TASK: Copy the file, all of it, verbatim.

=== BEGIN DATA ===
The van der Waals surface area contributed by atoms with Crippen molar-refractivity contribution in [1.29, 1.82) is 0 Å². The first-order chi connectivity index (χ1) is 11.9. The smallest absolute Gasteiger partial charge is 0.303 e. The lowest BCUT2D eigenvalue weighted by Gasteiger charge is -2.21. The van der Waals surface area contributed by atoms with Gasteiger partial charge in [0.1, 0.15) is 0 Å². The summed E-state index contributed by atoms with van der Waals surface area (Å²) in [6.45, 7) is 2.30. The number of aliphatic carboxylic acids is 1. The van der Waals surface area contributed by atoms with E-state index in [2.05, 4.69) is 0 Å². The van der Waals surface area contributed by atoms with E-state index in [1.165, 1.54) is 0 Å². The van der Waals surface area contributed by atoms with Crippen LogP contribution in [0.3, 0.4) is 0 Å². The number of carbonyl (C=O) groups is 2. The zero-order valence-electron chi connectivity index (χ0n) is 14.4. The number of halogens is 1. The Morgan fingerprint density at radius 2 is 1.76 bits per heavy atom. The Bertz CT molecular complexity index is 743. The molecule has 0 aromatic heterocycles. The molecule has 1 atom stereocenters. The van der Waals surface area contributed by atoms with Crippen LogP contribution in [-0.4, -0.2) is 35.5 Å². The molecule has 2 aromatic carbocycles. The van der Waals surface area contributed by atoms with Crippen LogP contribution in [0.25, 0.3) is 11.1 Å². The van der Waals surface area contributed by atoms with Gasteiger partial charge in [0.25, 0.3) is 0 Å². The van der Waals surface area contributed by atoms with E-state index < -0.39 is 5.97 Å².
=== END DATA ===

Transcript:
The van der Waals surface area contributed by atoms with Crippen molar-refractivity contribution in [1.29, 1.82) is 0 Å². The first-order chi connectivity index (χ1) is 11.9. The smallest absolute Gasteiger partial charge is 0.303 e. The lowest BCUT2D eigenvalue weighted by Gasteiger charge is -2.21. The van der Waals surface area contributed by atoms with Gasteiger partial charge in [0.1, 0.15) is 0 Å². The summed E-state index contributed by atoms with van der Waals surface area (Å²) in [6.45, 7) is 2.30. The number of aliphatic carboxylic acids is 1. The van der Waals surface area contributed by atoms with E-state index in [2.05, 4.69) is 0 Å². The van der Waals surface area contributed by atoms with E-state index in [1.165, 1.54) is 0 Å². The van der Waals surface area contributed by atoms with Crippen LogP contribution in [0.3, 0.4) is 0 Å². The number of carbonyl (C=O) groups is 2. The zero-order valence-electron chi connectivity index (χ0n) is 14.4. The number of halogens is 1. The Morgan fingerprint density at radius 2 is 1.76 bits per heavy atom. The Bertz CT molecular complexity index is 743. The molecule has 0 aromatic heterocycles. The molecule has 1 atom stereocenters. The van der Waals surface area contributed by atoms with Crippen LogP contribution in [-0.4, -0.2) is 35.5 Å². The molecule has 2 aromatic carbocycles. The van der Waals surface area contributed by atoms with Crippen LogP contribution in [0.25, 0.3) is 11.1 Å². The van der Waals surface area contributed by atoms with Gasteiger partial charge in [0.25, 0.3) is 0 Å². The van der Waals surface area contributed by atoms with E-state index < -0.39 is 5.97 Å².